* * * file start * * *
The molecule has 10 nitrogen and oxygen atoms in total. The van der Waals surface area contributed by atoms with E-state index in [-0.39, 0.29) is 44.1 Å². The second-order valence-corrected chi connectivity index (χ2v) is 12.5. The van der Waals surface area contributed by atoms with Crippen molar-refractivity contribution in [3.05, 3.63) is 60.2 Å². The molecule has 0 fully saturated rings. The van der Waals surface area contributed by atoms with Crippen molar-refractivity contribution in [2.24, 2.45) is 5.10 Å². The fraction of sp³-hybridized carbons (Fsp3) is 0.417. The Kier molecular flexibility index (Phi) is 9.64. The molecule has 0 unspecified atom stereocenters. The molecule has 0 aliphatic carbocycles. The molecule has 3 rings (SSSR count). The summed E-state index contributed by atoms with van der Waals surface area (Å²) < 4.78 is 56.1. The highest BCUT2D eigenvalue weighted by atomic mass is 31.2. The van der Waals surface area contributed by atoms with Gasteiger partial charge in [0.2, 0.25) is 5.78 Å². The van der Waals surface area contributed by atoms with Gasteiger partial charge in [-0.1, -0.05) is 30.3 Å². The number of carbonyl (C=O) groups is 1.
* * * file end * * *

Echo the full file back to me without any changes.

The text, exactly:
The molecule has 10 nitrogen and oxygen atoms in total. The van der Waals surface area contributed by atoms with E-state index in [-0.39, 0.29) is 44.1 Å². The second-order valence-corrected chi connectivity index (χ2v) is 12.5. The van der Waals surface area contributed by atoms with Crippen molar-refractivity contribution in [3.05, 3.63) is 60.2 Å². The molecule has 0 fully saturated rings. The van der Waals surface area contributed by atoms with Crippen molar-refractivity contribution in [2.24, 2.45) is 5.10 Å². The fraction of sp³-hybridized carbons (Fsp3) is 0.417. The Kier molecular flexibility index (Phi) is 9.64. The molecule has 0 unspecified atom stereocenters. The molecule has 0 aliphatic carbocycles. The molecule has 3 rings (SSSR count). The summed E-state index contributed by atoms with van der Waals surface area (Å²) < 4.78 is 56.1. The highest BCUT2D eigenvalue weighted by atomic mass is 31.2. The van der Waals surface area contributed by atoms with Gasteiger partial charge in [0.2, 0.25) is 5.78 Å². The van der Waals surface area contributed by atoms with Gasteiger partial charge in [-0.1, -0.05) is 30.3 Å². The number of carbonyl (C=O) groups is 1.